Jamie Leigh Jones' claim that she was gang-raped by co-workers in Iraq four years ago has become a rallying cry for congressional efforts to ban the mandatory binding arbitration clauses that thousands of companies insert into their employment contracts.
Jones is part of a growing political lobby spearheaded by the plaintiffs' bar and consumer advocates against pre-dispute mandatory arbitration. Their cause got a legal boost recently when the 5th Circuit affirmed that Jones may sue her ex-employer, Halliburton Co./KBR Kellogg Brown & Root, even though she signed an employment contract with wholly owned subsidiary Overseas Administrative Services Ltd. that requires virtually all disputes to be privately arbitrated.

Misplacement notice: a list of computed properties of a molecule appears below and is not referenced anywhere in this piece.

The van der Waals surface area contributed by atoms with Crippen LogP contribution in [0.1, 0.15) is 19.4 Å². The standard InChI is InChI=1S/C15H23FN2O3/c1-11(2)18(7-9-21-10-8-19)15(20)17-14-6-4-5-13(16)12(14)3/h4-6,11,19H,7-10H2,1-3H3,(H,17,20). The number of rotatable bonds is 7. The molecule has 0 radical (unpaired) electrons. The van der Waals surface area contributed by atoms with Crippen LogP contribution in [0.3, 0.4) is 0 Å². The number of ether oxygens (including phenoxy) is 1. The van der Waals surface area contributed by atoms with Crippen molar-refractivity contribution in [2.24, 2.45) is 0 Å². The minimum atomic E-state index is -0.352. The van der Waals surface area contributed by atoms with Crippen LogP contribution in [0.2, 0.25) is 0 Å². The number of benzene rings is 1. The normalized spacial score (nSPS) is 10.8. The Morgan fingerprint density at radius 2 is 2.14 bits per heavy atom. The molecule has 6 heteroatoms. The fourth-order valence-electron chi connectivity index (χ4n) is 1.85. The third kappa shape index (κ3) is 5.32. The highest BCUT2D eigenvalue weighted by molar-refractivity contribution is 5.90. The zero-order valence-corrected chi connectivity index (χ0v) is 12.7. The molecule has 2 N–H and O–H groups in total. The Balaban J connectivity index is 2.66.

Halliburton's broadly worded arbitration clause stipulated that "any and all claims that you might have against employer related to your employment" and "any and all personal injury claim[s] arising in the workplace" must go to binding arbitration rather than court.
The 5th Circuit found the claim exceeded the "outer limits" of even that expansive wording because the alleged torts occurred while Jones was off duty and, moreover, they didn't "arise in the workplace."